Blue Sky Introduces SAT 265
Blue Sky’s Latest System Provides Stunningly Accurate Full-Range Monitoring System
World-renowned for their accurate, full-range sound, Blue Sky is pleased to introduce its newest critical listening component to its full line of monitoring solutions: the SAT 265 High Output Near-Field Active Studio monitor. Blue Sky’s fresh approach to studio monitor design delivers the highest possible ratio of performance to cost, in turn providing the highest value to our customers. US MSRP: $1500.00 (USD)
About the SAT 265
Blue Sky’s SAT 265 is a 2-way, tri-amplified, 300-Watt, High Output Near-Field Monitor which features two 6.5” high excursion hemispherical woofers and a 1” dual ring radiator tweeter with integral waveguide, for superior off-axis response. Powered by a dedicated low distortion 100-Watt amplifier for each of the 6.5” woofers, it also features a low distortion 100-Watt amplifier for the tweeter. The SAT 265 effortlessly delivers clean and accurate sound with a frequency response of 80Hz to 30kHz +/-3.0dB (200Hz to 15kHz +/-1.5dB) for full compatibility with Blue Sky’s SUB 15 Universal, SUB 212, SUB 12 and BMC (Bass Management Controller). The rear panel also has controls for “full space” (placement in a room) or “half space” (mounted in a baffle wall) operation, along with HF level trims, as well as controls for variable gain settings.
“The Sat 265 was the logical step in the development of the Blue Sky monitors,” said Blue Sky Vice President Chris Fichera. “The only thing we could do to make the Sat 6.5 (Sky System One) better was to make it play louder, so that’s what we did.”
Making the subwoofer an integral part of the monitoring system design enables the SAT 265 studio monitor to be positioned for the best imaging, and the SUB to be positioned for the best bass response. Relieving the SAT 265 studio monitor of the requirement to reproduce the low frequencies means that the uncompromising sealed-box design can combine with sophisticated bass management electronics, to provide a seamless transition between the SAT 265 and SUB. It all adds up to accurate, full range sound.
The SAT 265 has been designed to integrate perfectly with Blue Sky’s new SUB 212, a sealed box, push-pull, 400-Watt subwoofer. The push-pull configuration reduces distortion, provides increased output, and features an anechoic frequency response of 25Hz to 200Hz, +/-3dB. In addition, the SUB 212 also has built-in 2.1 bass management electronics with both a 4th order 80Hz Linkwitz-Riley low-pass filter and a 2nd order 80Hz high-pass filter that is perfectly matched to the response of the SAT 265 (the SUB 212 is also compatible with the SAT 265, SAT 6.5 and SAT 5). When combined, the SAT 265 and SUB 212 provide a stunningly accurate and engaging, full-range monitoring system.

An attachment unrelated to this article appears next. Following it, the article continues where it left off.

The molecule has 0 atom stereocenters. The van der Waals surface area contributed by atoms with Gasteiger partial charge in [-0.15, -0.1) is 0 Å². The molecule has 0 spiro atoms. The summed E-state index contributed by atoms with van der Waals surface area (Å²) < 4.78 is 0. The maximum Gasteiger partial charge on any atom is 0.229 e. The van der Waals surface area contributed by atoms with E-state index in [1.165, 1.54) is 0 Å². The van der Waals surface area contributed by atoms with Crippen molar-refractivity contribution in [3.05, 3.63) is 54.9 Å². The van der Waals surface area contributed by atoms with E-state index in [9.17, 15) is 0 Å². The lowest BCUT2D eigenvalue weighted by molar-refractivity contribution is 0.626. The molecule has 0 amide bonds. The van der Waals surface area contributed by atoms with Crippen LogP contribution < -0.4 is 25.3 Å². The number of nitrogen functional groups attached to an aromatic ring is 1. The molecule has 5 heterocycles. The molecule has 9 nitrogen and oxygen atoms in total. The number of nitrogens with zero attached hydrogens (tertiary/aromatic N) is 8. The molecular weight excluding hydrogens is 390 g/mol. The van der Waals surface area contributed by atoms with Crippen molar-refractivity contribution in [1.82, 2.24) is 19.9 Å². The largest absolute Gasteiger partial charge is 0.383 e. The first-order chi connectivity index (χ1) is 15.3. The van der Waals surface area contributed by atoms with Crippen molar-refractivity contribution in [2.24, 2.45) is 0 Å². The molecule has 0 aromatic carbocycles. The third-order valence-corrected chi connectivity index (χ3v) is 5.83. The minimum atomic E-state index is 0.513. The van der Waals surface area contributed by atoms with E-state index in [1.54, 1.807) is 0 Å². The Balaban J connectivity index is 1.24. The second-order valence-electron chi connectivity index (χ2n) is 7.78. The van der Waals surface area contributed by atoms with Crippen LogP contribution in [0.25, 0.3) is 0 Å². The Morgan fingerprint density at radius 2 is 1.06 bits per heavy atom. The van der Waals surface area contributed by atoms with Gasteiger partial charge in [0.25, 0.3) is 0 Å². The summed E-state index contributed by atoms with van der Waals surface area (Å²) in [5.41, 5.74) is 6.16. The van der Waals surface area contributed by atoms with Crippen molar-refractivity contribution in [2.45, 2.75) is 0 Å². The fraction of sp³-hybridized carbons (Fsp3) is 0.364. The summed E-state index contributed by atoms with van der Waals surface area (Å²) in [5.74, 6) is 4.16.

About The SUB 212
Blue Sky’s SUB 212 is a sealed box, dual 12”, push-pull, 400-Watt subwoofer. It features an anechoic frequency response of 25Hz to 200Hz, +/-3dB. In addition, the SUB 212 also has built-in 2.1 bass management electronics with both a 4th order 80Hz Linkwitz-Riley low-pass filter and a 2nd order 80Hz high-pass filter that is perfectly matched to the response of the SAT 8 (the SUB 212 is also compatible with the SAT 12, SAT 6.5 and SAT 5).
The SUB 212’s unique “push-pull” configuration is designed not only to increase output, but also to reduce distortion. A push-pull subwoofer uses two drivers: one mounted facing forward, the second mounted backward with the magnet facing out. Utilizing two drivers doubles the maximum output, while the push pull configuration reduces even harmonic distortion. Typically, in a more conventional design, at high output levels, second harmonic distortion dominates the distortion spectrum of most subwoofer drivers and is caused by asymmetric operation of the suspension and magnetic structure. In simple terms; the output of the driver is slightly different when the cone is moving away from the magnet, as compared to when it is moving toward its magnet.
Push-pull operation reduces this even harmonic distortion in a clever application of physics. As mentioned before, push-pull uses two drivers, one reversed from the other. The bottom driver has its magnet facing out of the box and is driven electrically out–of–phase from the front driver, which keeps both drivers acoustically in phase. However, when the front driver’s cone is moving away from its magnet, the bottom driver’s (reversed) cone is moving towards its magnet. This puts the even harmonic distortion components of the bottom driver out-of-phase with the front driver. When you combined the outputs of both drivers, the even harmonic distortion of both drivers cancels, reducing the overall distortion of the subwoofer.
By Diane Gershuny